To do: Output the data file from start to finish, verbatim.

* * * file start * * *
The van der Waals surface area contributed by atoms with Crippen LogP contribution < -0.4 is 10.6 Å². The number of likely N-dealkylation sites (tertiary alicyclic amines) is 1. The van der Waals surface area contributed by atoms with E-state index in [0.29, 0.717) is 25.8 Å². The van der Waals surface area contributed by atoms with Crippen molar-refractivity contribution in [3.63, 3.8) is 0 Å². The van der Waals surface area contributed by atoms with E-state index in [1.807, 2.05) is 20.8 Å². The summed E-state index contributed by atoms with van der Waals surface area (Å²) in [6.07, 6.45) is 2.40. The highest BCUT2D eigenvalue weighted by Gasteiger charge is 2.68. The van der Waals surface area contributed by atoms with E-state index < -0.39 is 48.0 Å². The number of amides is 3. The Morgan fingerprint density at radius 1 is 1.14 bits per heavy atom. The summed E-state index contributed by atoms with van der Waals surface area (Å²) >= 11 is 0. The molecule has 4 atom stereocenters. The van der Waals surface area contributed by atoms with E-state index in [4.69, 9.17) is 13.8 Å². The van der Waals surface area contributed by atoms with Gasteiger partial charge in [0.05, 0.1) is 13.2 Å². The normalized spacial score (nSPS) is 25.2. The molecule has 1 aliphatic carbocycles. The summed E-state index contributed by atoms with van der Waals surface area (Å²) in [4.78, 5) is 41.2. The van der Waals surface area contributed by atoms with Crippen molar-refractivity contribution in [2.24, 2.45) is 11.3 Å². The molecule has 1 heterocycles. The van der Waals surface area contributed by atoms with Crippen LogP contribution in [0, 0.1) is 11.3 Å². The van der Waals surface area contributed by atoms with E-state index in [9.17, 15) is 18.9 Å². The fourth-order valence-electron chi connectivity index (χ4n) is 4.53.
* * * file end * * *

The van der Waals surface area contributed by atoms with Crippen LogP contribution < -0.4 is 10.6 Å². The number of likely N-dealkylation sites (tertiary alicyclic amines) is 1. The van der Waals surface area contributed by atoms with E-state index in [0.29, 0.717) is 25.8 Å². The van der Waals surface area contributed by atoms with Crippen molar-refractivity contribution in [3.63, 3.8) is 0 Å². The van der Waals surface area contributed by atoms with E-state index in [1.807, 2.05) is 20.8 Å². The summed E-state index contributed by atoms with van der Waals surface area (Å²) in [6.07, 6.45) is 2.40. The highest BCUT2D eigenvalue weighted by Gasteiger charge is 2.68. The van der Waals surface area contributed by atoms with E-state index < -0.39 is 48.0 Å². The number of amides is 3. The Morgan fingerprint density at radius 1 is 1.14 bits per heavy atom. The summed E-state index contributed by atoms with van der Waals surface area (Å²) >= 11 is 0. The molecule has 4 atom stereocenters. The van der Waals surface area contributed by atoms with E-state index in [4.69, 9.17) is 13.8 Å². The van der Waals surface area contributed by atoms with Gasteiger partial charge in [0.05, 0.1) is 13.2 Å². The normalized spacial score (nSPS) is 25.2. The molecule has 1 aliphatic carbocycles. The summed E-state index contributed by atoms with van der Waals surface area (Å²) in [4.78, 5) is 41.2. The van der Waals surface area contributed by atoms with Crippen molar-refractivity contribution in [2.24, 2.45) is 11.3 Å². The molecule has 1 heterocycles. The van der Waals surface area contributed by atoms with Crippen LogP contribution in [0, 0.1) is 11.3 Å². The van der Waals surface area contributed by atoms with E-state index in [9.17, 15) is 18.9 Å². The fourth-order valence-electron chi connectivity index (χ4n) is 4.53.